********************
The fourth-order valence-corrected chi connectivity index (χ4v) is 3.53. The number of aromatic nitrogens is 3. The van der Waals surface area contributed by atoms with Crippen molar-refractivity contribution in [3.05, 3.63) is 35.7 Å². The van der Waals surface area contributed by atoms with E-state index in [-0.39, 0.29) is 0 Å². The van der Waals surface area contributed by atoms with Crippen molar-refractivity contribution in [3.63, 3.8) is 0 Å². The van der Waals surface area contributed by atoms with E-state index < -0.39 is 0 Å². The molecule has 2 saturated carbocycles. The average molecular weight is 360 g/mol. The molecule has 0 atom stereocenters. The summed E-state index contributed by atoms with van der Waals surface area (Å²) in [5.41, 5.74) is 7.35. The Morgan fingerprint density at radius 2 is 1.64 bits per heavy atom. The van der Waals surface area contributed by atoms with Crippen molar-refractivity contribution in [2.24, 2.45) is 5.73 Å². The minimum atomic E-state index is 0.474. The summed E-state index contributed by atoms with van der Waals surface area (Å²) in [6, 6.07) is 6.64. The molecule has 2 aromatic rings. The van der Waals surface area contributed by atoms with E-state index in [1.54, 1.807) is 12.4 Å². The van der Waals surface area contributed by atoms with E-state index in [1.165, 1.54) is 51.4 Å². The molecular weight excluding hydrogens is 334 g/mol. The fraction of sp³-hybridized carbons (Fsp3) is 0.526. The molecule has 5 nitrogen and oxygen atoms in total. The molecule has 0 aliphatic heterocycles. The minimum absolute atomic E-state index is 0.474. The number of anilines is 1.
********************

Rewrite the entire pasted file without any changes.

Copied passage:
The fourth-order valence-corrected chi connectivity index (χ4v) is 3.53. The number of aromatic nitrogens is 3. The van der Waals surface area contributed by atoms with Crippen molar-refractivity contribution in [3.05, 3.63) is 35.7 Å². The van der Waals surface area contributed by atoms with E-state index in [-0.39, 0.29) is 0 Å². The van der Waals surface area contributed by atoms with Crippen molar-refractivity contribution in [3.63, 3.8) is 0 Å². The van der Waals surface area contributed by atoms with E-state index < -0.39 is 0 Å². The molecule has 2 saturated carbocycles. The average molecular weight is 360 g/mol. The molecule has 0 atom stereocenters. The summed E-state index contributed by atoms with van der Waals surface area (Å²) in [5.41, 5.74) is 7.35. The Morgan fingerprint density at radius 2 is 1.64 bits per heavy atom. The van der Waals surface area contributed by atoms with Crippen molar-refractivity contribution in [2.24, 2.45) is 5.73 Å². The minimum atomic E-state index is 0.474. The summed E-state index contributed by atoms with van der Waals surface area (Å²) in [6, 6.07) is 6.64. The molecule has 2 aromatic rings. The van der Waals surface area contributed by atoms with E-state index in [1.54, 1.807) is 12.4 Å². The van der Waals surface area contributed by atoms with E-state index in [1.165, 1.54) is 51.4 Å². The molecular weight excluding hydrogens is 334 g/mol. The fraction of sp³-hybridized carbons (Fsp3) is 0.526. The molecule has 5 nitrogen and oxygen atoms in total. The molecule has 0 aliphatic heterocycles. The minimum absolute atomic E-state index is 0.474. The number of anilines is 1.